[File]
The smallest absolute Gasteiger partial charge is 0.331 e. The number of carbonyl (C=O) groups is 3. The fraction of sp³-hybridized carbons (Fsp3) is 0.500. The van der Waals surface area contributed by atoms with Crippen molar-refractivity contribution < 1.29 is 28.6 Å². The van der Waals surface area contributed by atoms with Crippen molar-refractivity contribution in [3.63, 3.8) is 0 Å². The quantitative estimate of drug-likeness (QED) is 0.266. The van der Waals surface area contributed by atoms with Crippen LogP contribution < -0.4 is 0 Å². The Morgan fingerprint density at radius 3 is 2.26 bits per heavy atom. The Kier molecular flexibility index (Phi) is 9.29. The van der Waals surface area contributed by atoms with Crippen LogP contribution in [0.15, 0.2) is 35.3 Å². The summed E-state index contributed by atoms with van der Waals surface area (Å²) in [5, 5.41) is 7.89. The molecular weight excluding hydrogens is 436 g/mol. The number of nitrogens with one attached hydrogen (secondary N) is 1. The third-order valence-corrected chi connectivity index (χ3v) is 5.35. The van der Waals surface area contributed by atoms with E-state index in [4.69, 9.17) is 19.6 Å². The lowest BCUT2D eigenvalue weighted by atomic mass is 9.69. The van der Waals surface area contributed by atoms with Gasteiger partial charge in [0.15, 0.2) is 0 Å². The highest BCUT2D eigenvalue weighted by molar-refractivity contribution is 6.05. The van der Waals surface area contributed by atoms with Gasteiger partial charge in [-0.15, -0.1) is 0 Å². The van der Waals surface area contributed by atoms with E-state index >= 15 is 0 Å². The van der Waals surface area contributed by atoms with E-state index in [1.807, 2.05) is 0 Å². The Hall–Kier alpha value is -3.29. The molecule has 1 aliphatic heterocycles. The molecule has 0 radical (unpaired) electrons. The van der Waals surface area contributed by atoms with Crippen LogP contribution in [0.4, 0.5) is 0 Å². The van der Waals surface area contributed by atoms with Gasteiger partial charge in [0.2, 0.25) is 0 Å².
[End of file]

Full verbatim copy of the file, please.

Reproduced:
The smallest absolute Gasteiger partial charge is 0.331 e. The number of carbonyl (C=O) groups is 3. The fraction of sp³-hybridized carbons (Fsp3) is 0.500. The van der Waals surface area contributed by atoms with Crippen molar-refractivity contribution < 1.29 is 28.6 Å². The van der Waals surface area contributed by atoms with Crippen molar-refractivity contribution in [3.63, 3.8) is 0 Å². The quantitative estimate of drug-likeness (QED) is 0.266. The van der Waals surface area contributed by atoms with Crippen LogP contribution < -0.4 is 0 Å². The Morgan fingerprint density at radius 3 is 2.26 bits per heavy atom. The Kier molecular flexibility index (Phi) is 9.29. The van der Waals surface area contributed by atoms with Crippen LogP contribution in [0.15, 0.2) is 35.3 Å². The summed E-state index contributed by atoms with van der Waals surface area (Å²) in [5, 5.41) is 7.89. The molecular weight excluding hydrogens is 436 g/mol. The number of nitrogens with one attached hydrogen (secondary N) is 1. The third-order valence-corrected chi connectivity index (χ3v) is 5.35. The van der Waals surface area contributed by atoms with E-state index in [4.69, 9.17) is 19.6 Å². The lowest BCUT2D eigenvalue weighted by atomic mass is 9.69. The van der Waals surface area contributed by atoms with Gasteiger partial charge in [0.15, 0.2) is 0 Å². The highest BCUT2D eigenvalue weighted by molar-refractivity contribution is 6.05. The van der Waals surface area contributed by atoms with Gasteiger partial charge in [-0.15, -0.1) is 0 Å². The van der Waals surface area contributed by atoms with E-state index >= 15 is 0 Å². The van der Waals surface area contributed by atoms with E-state index in [1.807, 2.05) is 0 Å². The Hall–Kier alpha value is -3.29. The molecule has 1 aliphatic heterocycles. The molecule has 0 radical (unpaired) electrons. The van der Waals surface area contributed by atoms with Crippen LogP contribution in [0.4, 0.5) is 0 Å². The van der Waals surface area contributed by atoms with Gasteiger partial charge in [0.2, 0.25) is 0 Å².